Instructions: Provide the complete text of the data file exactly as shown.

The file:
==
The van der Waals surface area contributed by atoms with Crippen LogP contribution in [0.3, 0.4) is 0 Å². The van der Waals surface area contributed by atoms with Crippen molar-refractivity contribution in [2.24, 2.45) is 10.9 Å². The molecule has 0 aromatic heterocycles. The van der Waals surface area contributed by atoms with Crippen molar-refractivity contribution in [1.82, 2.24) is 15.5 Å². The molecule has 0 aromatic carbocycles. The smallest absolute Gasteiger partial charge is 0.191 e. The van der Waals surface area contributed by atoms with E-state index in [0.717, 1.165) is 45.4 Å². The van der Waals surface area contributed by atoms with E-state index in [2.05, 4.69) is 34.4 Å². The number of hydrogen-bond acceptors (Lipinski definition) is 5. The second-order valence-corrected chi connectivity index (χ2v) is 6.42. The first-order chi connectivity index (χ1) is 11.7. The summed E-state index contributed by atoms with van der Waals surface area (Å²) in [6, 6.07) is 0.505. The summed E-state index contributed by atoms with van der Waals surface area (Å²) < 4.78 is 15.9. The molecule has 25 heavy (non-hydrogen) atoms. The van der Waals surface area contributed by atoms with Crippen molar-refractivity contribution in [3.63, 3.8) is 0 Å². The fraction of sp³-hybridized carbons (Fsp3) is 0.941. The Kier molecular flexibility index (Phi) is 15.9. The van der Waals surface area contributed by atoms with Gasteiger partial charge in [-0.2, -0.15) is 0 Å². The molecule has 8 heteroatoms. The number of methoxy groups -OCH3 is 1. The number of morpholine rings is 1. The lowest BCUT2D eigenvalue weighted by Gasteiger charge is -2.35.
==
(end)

The van der Waals surface area contributed by atoms with Crippen LogP contribution in [0.3, 0.4) is 0 Å². The van der Waals surface area contributed by atoms with Crippen molar-refractivity contribution in [2.24, 2.45) is 10.9 Å². The molecule has 0 aromatic heterocycles. The van der Waals surface area contributed by atoms with Crippen molar-refractivity contribution in [1.82, 2.24) is 15.5 Å². The molecule has 0 aromatic carbocycles. The smallest absolute Gasteiger partial charge is 0.191 e. The van der Waals surface area contributed by atoms with E-state index in [0.717, 1.165) is 45.4 Å². The van der Waals surface area contributed by atoms with E-state index in [2.05, 4.69) is 34.4 Å². The number of hydrogen-bond acceptors (Lipinski definition) is 5. The second-order valence-corrected chi connectivity index (χ2v) is 6.42. The first-order chi connectivity index (χ1) is 11.7. The summed E-state index contributed by atoms with van der Waals surface area (Å²) in [6, 6.07) is 0.505. The summed E-state index contributed by atoms with van der Waals surface area (Å²) < 4.78 is 15.9. The molecule has 25 heavy (non-hydrogen) atoms. The van der Waals surface area contributed by atoms with Crippen molar-refractivity contribution in [3.63, 3.8) is 0 Å². The fraction of sp³-hybridized carbons (Fsp3) is 0.941. The Kier molecular flexibility index (Phi) is 15.9. The van der Waals surface area contributed by atoms with Gasteiger partial charge in [-0.2, -0.15) is 0 Å². The molecule has 8 heteroatoms. The number of methoxy groups -OCH3 is 1. The number of morpholine rings is 1. The lowest BCUT2D eigenvalue weighted by Gasteiger charge is -2.35.